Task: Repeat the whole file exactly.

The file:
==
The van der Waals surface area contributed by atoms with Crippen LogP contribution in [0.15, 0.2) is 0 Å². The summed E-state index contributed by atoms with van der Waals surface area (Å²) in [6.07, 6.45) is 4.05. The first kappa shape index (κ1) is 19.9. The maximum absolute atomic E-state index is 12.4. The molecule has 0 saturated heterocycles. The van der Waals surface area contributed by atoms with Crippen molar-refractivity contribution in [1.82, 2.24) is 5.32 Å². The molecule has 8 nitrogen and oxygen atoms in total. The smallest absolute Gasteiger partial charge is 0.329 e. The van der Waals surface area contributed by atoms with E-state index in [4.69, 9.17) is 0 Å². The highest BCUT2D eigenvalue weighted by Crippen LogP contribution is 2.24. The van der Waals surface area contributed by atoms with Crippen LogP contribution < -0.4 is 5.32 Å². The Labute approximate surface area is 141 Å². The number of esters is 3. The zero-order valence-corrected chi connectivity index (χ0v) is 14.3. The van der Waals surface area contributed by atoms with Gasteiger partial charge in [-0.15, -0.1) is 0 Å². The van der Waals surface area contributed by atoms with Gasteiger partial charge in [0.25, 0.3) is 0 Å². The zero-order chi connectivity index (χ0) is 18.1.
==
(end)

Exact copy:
The van der Waals surface area contributed by atoms with Crippen LogP contribution in [0.15, 0.2) is 0 Å². The summed E-state index contributed by atoms with van der Waals surface area (Å²) in [6.07, 6.45) is 4.05. The first kappa shape index (κ1) is 19.9. The maximum absolute atomic E-state index is 12.4. The molecule has 0 saturated heterocycles. The van der Waals surface area contributed by atoms with Crippen molar-refractivity contribution in [1.82, 2.24) is 5.32 Å². The molecule has 8 nitrogen and oxygen atoms in total. The smallest absolute Gasteiger partial charge is 0.329 e. The van der Waals surface area contributed by atoms with E-state index in [4.69, 9.17) is 0 Å². The highest BCUT2D eigenvalue weighted by Crippen LogP contribution is 2.24. The van der Waals surface area contributed by atoms with Crippen LogP contribution < -0.4 is 5.32 Å². The Labute approximate surface area is 141 Å². The number of esters is 3. The zero-order valence-corrected chi connectivity index (χ0v) is 14.3. The van der Waals surface area contributed by atoms with Gasteiger partial charge in [-0.15, -0.1) is 0 Å². The van der Waals surface area contributed by atoms with Gasteiger partial charge in [0.25, 0.3) is 0 Å². The zero-order chi connectivity index (χ0) is 18.1.